A while back I came across an article written by Martin Goldsmith (A Psychotherapist) he listed ten things to improve your life. I believe these ten things are important but I will add my comments and also add three more Wesleyan points to the secular approach created by Martin Goldsmith.
1. Give up lying. The truth always comes out, and any ill-gotten gain will disappear. People you have tried to hurt are living better lives, and the act you lie about probably did not make a darn bit of difference in their lives. As Wesleyans we believe that we are not to gossip and by lying about someone we are gossiping.
2. Love is the one of the most valuable things worth holding onto. Many things can get in our way like greed, temptation, aging and illness. But love will make you whole, and nothing else will in the same way. As Christians we are to love one another, we find this over and over again in Scripture.
3. Release negative memories and thoughts. Tell yourself out loud that you do not want to think about this anymore. Sometimes just hear your thoughts spoken aloud can make a huge difference. I learned in a Psychology class years ago have always embraced the concept that it has been okay and very therapeutic to speak to yourself out loud and have a private conversation with oneself.
4. Give yourself a break. Being overly hard on yourself when you have made a mistake just makes matters worse, because the mistake then takes over your thoughts for a while. Life is a learning process. We are to forgive others and when we say that it also means scripturally that we are to forgive ourselves just as God has forgiven us.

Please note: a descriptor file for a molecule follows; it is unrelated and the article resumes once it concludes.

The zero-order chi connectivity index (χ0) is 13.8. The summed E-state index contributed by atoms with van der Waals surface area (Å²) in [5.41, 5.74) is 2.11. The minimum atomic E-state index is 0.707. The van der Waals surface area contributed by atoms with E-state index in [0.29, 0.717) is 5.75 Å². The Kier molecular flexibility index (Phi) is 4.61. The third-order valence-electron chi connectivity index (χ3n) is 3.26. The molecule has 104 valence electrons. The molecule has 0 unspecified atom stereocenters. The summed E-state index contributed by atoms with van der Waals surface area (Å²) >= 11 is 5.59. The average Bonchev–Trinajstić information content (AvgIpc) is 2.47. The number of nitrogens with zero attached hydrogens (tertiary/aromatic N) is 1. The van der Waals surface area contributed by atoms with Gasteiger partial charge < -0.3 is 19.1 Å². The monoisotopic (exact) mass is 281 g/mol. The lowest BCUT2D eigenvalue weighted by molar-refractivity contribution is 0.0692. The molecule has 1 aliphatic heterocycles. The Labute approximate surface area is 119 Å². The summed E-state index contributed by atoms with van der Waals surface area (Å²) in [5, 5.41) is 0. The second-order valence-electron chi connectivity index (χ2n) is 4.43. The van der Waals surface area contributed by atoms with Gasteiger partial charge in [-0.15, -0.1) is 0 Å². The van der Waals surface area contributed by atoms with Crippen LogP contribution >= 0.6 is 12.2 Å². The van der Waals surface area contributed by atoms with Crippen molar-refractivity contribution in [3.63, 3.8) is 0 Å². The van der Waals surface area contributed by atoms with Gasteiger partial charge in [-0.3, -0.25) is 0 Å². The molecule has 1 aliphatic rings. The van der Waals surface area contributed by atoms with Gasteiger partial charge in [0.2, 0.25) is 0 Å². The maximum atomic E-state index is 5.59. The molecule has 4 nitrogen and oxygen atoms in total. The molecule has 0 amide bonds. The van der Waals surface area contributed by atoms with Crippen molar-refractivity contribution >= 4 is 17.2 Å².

5. Know that if you your basic necessities are covered, money can never be the most important thing. If making more money is your main drive, you will hurt yourself and others in the long game. And you will miss out on a lot of life. Jesus in Scripture talked about our desire for money more than any other topic and one of his best quotes was, “Does God not take care of the birds of the air, then he will take care of you too”.
6. Recognize that if you enjoy conflict there’s something unhealed inside of you. No matter how you expression your dislike for something by being passive aggressive or bullying it’s toxic for you as well. As Wesleyans we believe we are to do no harm.
7. Find one thing in the day to look forward to. Any amount of pleasure will do; you cannot live a life with zero happiness. Taking all things for granted will give you no excitement in life. As Christians we are to live with joy and hope and today does count as part of eternity.
8. Take at least one day off a week. By doing so do not bring home your work or the office with you. Pace yourself and just be. Allow yourself some time to be with yourself and when you are comfortable with that add God to the equation may that day be Sunday!
9. Listen to some music every day. Technology in our modern-day world allows much access to music, poetry or meditation. Find a favorite song and a favorite hymn and ask “Alexa” to play it for you. This will lower your stress and you will be taking care of yourself. God in Genesis commanded us to take care of the world he created and this includes oneself.
10. Make time for yourself to relax for a number of minutes each day. Start with ten minutes and then add minutes as you become more and more comfortable with meditation or reading Scripture or studying a devotion. Pause after the study and reflect on how the thoughts of the day can be a part of your life not just for that day but in the many days to come. A little time of quiet and relaxing can make a huge difference in our lives.
As Wesleyans and your pastor I encourage you to look at these ten items with contemplation using our “Three Simple Rules” that John Wesley has taught us.
11. Do no harm.
12. Do good.
13. Stay in love with God.
If we take these three simple rules of John Wesley and apply them each day in our lives as they relate to the ten previous ideas given to us by Mr. Goldsmith on how to improve our lives we as Christians can make a large difference not only in our own lives but the lives of our family, our friends, our church, our associates and the world.